Once on the I80, less than a mile from the airport, we only had two turns to make before we’d be at our destination in Ely. The scenery en-route was nothing short of spectacular and exactly as I’d expected from a Nevada landscape. Heading out of town we passed snow-capped mountains in the distance, these gave way to a more arid landscape but still hilly and as the I80 reached the brows of certain hills we could see where we’d end up 10’s of miles in the distance as the road headed down into the plain and then back up the other side. The highlight of the journey had to be the Bonneville salt flats, between Salt Lake & Wendover; it was like a total white-out on both sides of the interstate as we passed through the middle of them.
It was a very simple journey, if not a boring one in the sense of the straight drive but we pulled off the I93 and onto the road which led down to the Nevada Northern Railway’s East Ely station at about 0900. Just poking out from behind the statin as we approached was the orange nose of the railway’s 1948 built Alco RS2 #105; the one and only reason we were where we were at this point in time. The railway had agreed to put the RS2 out on the two days we’d be visiting, the obvious caveats applying, and when we’d originally asked #105 required some repairs to a water leak, which looked to have been fixed; especially as it was actually running when we got out of the car, and was also attached to the stock; definitely a good sign!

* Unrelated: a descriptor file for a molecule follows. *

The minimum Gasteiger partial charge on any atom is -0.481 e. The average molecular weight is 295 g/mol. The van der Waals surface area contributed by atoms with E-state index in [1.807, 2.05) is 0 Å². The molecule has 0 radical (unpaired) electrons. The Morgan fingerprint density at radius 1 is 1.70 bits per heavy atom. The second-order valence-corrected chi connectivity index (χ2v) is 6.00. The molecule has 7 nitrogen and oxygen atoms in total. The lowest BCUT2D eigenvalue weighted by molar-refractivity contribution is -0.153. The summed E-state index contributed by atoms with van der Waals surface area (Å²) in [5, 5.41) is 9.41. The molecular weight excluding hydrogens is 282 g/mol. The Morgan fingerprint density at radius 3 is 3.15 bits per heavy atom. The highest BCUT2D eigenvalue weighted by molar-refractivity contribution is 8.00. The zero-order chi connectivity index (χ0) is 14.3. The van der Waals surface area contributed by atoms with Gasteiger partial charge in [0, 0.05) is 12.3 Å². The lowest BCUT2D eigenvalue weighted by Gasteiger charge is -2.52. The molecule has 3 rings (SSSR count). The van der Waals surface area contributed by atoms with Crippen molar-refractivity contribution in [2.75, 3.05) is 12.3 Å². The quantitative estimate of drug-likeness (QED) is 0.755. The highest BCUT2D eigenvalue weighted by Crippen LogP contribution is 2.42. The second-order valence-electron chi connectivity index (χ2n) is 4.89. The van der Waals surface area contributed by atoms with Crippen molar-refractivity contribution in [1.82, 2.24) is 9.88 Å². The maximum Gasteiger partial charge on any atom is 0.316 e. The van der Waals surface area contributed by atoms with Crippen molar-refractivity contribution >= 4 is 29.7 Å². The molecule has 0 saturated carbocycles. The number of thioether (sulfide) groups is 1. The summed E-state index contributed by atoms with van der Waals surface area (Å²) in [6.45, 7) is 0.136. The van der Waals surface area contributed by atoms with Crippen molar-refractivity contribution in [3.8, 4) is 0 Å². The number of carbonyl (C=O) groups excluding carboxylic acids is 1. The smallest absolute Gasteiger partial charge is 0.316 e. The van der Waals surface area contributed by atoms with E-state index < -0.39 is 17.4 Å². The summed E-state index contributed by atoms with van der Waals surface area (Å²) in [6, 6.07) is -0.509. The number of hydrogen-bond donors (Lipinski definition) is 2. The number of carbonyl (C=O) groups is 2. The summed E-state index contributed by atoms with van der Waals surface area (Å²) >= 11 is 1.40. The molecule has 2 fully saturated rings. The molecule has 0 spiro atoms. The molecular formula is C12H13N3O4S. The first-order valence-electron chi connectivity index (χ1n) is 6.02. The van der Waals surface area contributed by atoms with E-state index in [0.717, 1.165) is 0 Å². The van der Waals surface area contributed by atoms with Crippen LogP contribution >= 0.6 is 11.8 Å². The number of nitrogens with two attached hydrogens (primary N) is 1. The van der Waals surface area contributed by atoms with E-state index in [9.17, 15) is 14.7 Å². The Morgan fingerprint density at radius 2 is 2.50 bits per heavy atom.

With half an hour to spare we collected our pre-booked tickets, the booking having been made on the railway’s website with a round trip costing $27 per person, and then got the cameras out to photograph the RS2 to death before departure!
The whole Nevada Northern Railway Museum site is situated on the outskirts of Ely, Nevada, and looks just like a scene you’d find in a western movie with old style buildings and wooden water towers and loading bunkers; it was certainly a very fitting look for a museum, which obviously had been part of a working railroad in the not too distant past.
The train for the day was formed of a bright yellow caboose, open air flat car and two coaches, both of which had started life in the Chicago suburbs as commuter cars over 100 years ago! The train we were travelling on was the only train of the day and was billed as a “Keystone” service in the timetable, running from Ely to Keystone and return. For some reason #105 had been shut down prior to departure but spluttered back into life a few minutes before departure; throwing a plume of thick black Alco clag into the air as it growled back into life!